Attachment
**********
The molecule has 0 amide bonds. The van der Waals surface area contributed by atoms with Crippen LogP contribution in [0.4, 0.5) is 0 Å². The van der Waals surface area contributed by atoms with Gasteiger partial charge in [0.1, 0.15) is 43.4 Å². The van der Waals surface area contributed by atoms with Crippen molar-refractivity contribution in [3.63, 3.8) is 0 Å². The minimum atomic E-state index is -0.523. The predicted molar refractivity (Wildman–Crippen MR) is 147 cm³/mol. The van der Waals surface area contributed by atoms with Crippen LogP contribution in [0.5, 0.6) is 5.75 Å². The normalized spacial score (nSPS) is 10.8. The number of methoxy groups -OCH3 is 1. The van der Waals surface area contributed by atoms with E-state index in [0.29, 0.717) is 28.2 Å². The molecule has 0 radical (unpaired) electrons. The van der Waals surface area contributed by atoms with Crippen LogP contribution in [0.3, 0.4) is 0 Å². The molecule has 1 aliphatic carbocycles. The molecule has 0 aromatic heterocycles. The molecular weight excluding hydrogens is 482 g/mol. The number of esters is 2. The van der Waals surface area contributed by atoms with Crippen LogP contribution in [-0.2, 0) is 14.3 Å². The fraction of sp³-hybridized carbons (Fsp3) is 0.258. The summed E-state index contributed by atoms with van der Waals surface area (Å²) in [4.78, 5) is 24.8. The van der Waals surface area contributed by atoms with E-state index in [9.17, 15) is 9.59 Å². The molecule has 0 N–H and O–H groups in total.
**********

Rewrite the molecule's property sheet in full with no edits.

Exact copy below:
The molecule has 0 amide bonds. The van der Waals surface area contributed by atoms with Crippen LogP contribution in [0.4, 0.5) is 0 Å². The van der Waals surface area contributed by atoms with Gasteiger partial charge in [0.1, 0.15) is 43.4 Å². The van der Waals surface area contributed by atoms with Crippen molar-refractivity contribution in [3.63, 3.8) is 0 Å². The minimum atomic E-state index is -0.523. The predicted molar refractivity (Wildman–Crippen MR) is 147 cm³/mol. The van der Waals surface area contributed by atoms with Crippen LogP contribution in [0.5, 0.6) is 5.75 Å². The normalized spacial score (nSPS) is 10.8. The number of methoxy groups -OCH3 is 1. The van der Waals surface area contributed by atoms with E-state index in [0.29, 0.717) is 28.2 Å². The molecule has 0 radical (unpaired) electrons. The van der Waals surface area contributed by atoms with Crippen LogP contribution in [0.3, 0.4) is 0 Å². The molecule has 1 aliphatic carbocycles. The molecule has 0 aromatic heterocycles. The molecular weight excluding hydrogens is 482 g/mol. The number of esters is 2. The van der Waals surface area contributed by atoms with Crippen LogP contribution in [-0.2, 0) is 14.3 Å². The fraction of sp³-hybridized carbons (Fsp3) is 0.258. The summed E-state index contributed by atoms with van der Waals surface area (Å²) in [4.78, 5) is 24.8. The van der Waals surface area contributed by atoms with E-state index in [9.17, 15) is 9.59 Å². The molecule has 0 N–H and O–H groups in total.